The Woodrow Wilson Center and the United States Institute of Peace announce the release of The Iran Primer: Power, Politics and U.S. Policy, an unprecedented project by 50 of the world's top scholars on Iran, edited by USIP-Wilson Center Distinguished Scholar Robin Wright.
With just about everyone expecting the need for a runoff, it came as a significant surprise when moderate presidential candidate Hassan Rouhani captured more than 50 percent of the vote. A late surge of enthusiasm and some key endorsements gave Rouhani the victory and seems to have given new life to Iran’s reform movement. Haleh Esfandiari, the Wilson Center’s Middle East Program Director, provides context.
Jane Harman and Aaron David Miller comment on U.S.-Israeli relations in light of the election.
David Ottaway is a senior scholar at the Wilson Center who has recently returned from Morocco. The following piece is an overview of his observations on Morocco’s Islamists.
So the recent talks in Geneva between Iran and the world’s six major powers produced far more than a long-elusive deal to restrict Iran’s nuclear program, writes Robin Wright in Time. Geneva laid the cornerstone to defuse 34 years of both overt and covert confrontation over a host of other issues too.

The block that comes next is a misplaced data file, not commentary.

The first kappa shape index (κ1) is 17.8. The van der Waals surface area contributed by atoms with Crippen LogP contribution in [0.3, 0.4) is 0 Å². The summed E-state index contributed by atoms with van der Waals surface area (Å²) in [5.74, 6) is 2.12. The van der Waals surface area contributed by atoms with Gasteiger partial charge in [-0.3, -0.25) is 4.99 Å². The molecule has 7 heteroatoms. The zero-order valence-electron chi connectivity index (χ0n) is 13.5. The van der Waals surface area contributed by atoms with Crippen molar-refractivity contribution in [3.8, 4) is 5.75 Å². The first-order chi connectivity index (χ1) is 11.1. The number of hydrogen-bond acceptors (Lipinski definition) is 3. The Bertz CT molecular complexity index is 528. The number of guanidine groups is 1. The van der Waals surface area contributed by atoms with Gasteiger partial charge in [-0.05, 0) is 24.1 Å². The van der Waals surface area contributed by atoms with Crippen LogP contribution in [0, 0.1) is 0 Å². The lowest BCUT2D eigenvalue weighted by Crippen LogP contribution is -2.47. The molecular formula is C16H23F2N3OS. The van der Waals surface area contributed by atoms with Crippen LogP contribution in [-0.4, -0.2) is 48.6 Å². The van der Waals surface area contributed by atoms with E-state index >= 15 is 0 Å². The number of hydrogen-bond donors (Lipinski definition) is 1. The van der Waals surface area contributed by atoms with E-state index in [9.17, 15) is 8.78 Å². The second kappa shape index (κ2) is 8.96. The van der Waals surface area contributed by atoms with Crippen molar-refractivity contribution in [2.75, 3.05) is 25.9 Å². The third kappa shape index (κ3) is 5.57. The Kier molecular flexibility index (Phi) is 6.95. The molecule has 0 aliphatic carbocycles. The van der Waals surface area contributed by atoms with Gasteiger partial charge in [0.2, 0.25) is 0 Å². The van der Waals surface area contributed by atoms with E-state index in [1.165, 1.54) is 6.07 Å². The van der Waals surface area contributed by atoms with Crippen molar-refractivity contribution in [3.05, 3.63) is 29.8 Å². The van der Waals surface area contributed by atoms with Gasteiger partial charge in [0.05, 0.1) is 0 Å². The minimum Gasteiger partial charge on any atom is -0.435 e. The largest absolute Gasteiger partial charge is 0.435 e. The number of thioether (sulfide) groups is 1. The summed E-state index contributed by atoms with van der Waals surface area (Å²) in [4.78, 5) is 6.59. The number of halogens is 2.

By Roberto Toscano, Public Policy Scholar, Woodrow Wilson International Center for Scholars *a shorter version of this piece appeared in the July 2011 issue of the Wilson Center's Centerpoint*
An offer of immunity for Assad would save many lives and deal a blow to Iran, Wilson Center President Jane Harman writes in The Wall Street Journal.
The complexity of Arab attitudes toward Iran before and after the start of the Arab uprisings is reflected not only in the gap of perception between the Arab people and Arab governments, but also in important differences on Iran across those governments. Even among Arab governments most threatened by Iran and most inclined to see it weakened, their sense of threat and how to address it differs substantially from Israel’s sense of threat.
“Iran is reverting to the failed policies of the past,” says Middle East Program Director Haleh Esfandiari in a Q&A on the decision of 36 Iranian universities to limit access to or altogether bar women from certain academic fields.
The Iran Primer Blog
The Islamists Are Coming
Experts & Staff
- Haleh Esfandiari // Director, Middle East Program
- Mona Youssef // Program Associate
- Kendra Heideman // Program Assistant
- Michael Adler // Public Policy Scholar
- Margot Badran // Senior Scholar
- Shlomi Eldar // Fellow
- Aaron David Miller // Vice President for New Initiatives and Distinguished Scholar
- William Green Miller // Senior Scholar
- Amal Mudallali // Senior Scholar
- David Ottaway // Senior Scholar
- Marina Ottaway // Senior Scholar
- Emad El-Din Shahin // Public Policy Scholar
- Joby Warrick // Public Policy Scholar
- Robert Worth // Public Policy Scholar
- Robin Wright // USIP-Wilson Center Distinguished Scholar